“How much are they paying you for this child minding gig, anyway?” The silence begins to ring every time Seokjin keeps his mouth shut. “Probably not enough, considering all the extra shit they’re expecting. You know, how you’re meant to be my,” and Yoongi flicks his fingers in the slowest, most sarcastic air-quotes Seokjin’s ever seen, “‘personal aide’.”
“Apparently you’re too old for a bodyguard now,” Seokjin says. He tries to layer on the sarcasm, looking over Yoongi’s skinny frame and sneering, teenage face. It’s hard for him to believe that there’s only a few months between the two of them.
“Is that what they told you?” Like something’s got him interested Yoongi leans forward, one hand tracing patterns on the sheets, and his canine teeth show in the closest Seokjin can imagine him getting to a smile. “Nah, that’s not it. They just couldn’t get anyone to stick around.”
Seokjin’s throat is sticky, and the mouthful of spit and air he swallows down almost chokes him. “Then I hope I’ll succeed where they’ve failed.”
Yoongi folds his lips, lays one hand over his heart, and turns his eyes to the ceiling as his face assumes an expression of such mocking piety that his eyes almost tear up. “Such dedication to one’s work. God I admire your ethic. I can see you’re just dying to get started with this job.” His expression sours faster than milk in the sun. He falls backwards into the pillows, crucified against the sheet under the weight of his own colossal boredom, and one hand outstretched to indicate with a tapering finger the dresser across the room. “There’s your first task.”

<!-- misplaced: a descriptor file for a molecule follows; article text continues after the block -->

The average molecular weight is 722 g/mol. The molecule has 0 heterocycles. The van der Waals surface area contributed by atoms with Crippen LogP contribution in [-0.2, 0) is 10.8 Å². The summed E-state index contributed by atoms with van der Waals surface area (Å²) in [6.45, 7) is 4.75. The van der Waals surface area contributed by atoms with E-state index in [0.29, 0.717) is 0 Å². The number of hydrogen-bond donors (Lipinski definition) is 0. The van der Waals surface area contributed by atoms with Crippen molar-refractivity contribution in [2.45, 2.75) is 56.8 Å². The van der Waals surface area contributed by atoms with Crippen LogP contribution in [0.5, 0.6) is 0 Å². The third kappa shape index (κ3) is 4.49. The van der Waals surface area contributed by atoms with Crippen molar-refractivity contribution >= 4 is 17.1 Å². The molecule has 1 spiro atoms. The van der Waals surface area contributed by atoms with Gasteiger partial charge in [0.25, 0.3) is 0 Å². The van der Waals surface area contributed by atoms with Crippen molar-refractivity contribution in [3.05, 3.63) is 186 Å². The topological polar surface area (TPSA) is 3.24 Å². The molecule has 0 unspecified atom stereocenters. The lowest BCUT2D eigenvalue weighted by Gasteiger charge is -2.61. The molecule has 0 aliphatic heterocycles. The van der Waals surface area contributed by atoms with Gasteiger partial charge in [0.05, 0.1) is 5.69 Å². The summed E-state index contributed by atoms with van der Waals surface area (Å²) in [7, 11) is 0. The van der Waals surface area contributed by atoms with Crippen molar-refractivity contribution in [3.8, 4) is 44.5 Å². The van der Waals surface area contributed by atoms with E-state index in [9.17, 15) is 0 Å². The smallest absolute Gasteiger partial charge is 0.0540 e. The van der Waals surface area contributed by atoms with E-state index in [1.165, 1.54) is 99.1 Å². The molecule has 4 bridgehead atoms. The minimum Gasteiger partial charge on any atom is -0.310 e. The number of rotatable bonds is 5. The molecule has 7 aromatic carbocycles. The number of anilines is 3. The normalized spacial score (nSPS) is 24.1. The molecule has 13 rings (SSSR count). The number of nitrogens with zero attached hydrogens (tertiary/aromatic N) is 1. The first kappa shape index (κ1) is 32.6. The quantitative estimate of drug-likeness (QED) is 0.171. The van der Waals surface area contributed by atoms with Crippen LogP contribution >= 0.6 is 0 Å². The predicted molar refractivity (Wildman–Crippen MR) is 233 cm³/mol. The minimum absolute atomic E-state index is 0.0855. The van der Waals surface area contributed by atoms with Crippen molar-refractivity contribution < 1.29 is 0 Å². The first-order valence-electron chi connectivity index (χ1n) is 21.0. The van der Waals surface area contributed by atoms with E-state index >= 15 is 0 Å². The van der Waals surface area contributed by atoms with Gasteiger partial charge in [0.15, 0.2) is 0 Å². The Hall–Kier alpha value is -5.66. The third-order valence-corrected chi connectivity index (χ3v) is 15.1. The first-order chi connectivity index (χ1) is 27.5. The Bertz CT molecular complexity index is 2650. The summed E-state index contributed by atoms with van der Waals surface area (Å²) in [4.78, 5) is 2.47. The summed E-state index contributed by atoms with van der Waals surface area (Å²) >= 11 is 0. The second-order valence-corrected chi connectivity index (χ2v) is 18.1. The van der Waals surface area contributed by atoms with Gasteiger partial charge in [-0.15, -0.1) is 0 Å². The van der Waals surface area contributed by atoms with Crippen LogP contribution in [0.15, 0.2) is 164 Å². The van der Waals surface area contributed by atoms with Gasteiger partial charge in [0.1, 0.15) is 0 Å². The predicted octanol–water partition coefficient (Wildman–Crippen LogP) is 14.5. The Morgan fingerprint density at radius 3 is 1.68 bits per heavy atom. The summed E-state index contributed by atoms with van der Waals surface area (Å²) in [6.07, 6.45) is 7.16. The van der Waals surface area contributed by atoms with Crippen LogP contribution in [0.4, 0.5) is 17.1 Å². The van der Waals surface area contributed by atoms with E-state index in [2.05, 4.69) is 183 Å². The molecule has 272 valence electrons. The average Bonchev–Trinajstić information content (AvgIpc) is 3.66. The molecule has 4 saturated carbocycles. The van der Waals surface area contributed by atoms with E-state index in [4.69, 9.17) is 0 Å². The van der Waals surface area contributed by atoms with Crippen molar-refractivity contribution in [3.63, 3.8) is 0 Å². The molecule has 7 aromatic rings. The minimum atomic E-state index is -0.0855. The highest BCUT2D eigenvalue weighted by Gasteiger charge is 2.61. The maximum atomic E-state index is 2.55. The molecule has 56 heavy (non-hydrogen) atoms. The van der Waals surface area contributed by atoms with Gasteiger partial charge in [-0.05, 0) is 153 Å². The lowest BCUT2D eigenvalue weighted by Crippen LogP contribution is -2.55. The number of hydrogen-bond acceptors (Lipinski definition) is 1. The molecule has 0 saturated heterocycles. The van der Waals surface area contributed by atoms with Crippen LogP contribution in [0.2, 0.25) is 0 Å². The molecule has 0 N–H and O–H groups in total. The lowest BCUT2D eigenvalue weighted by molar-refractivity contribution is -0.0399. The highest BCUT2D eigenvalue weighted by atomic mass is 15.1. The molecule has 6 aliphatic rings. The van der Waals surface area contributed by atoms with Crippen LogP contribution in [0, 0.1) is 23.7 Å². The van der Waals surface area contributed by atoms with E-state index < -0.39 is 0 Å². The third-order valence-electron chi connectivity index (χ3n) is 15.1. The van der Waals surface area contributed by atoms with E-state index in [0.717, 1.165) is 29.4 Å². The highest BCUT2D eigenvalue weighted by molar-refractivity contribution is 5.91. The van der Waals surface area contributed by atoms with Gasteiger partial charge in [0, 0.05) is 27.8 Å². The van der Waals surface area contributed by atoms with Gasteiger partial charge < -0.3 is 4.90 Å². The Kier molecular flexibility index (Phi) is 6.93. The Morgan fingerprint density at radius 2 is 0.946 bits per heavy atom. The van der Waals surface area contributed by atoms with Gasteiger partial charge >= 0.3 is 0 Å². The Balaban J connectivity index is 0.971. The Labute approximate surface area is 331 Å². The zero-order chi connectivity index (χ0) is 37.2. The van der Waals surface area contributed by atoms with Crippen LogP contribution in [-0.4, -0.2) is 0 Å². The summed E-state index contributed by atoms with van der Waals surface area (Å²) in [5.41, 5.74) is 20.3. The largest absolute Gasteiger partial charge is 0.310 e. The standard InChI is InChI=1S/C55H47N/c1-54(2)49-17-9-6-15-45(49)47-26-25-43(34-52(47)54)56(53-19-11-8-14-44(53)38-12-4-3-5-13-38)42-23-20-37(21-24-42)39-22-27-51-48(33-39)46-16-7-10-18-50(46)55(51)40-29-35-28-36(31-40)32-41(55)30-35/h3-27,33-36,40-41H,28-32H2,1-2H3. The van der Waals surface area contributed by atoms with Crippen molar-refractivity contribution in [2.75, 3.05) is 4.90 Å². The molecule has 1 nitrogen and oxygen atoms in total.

The dresser is of course stuffed with clothing so expensive that Seokjin’s afraid to touch it, and wrecked so thoroughly that someone might have released an angry ferret into one of the drawers. Seokjin looks between it and Yoongi’s sprawled figure on the bed, just the tips of his toes visible in the expanse of duvet. Arranging someone’s dresser might not be the ideal way to earn a wage, but it still beats staring down the barrel of a gun.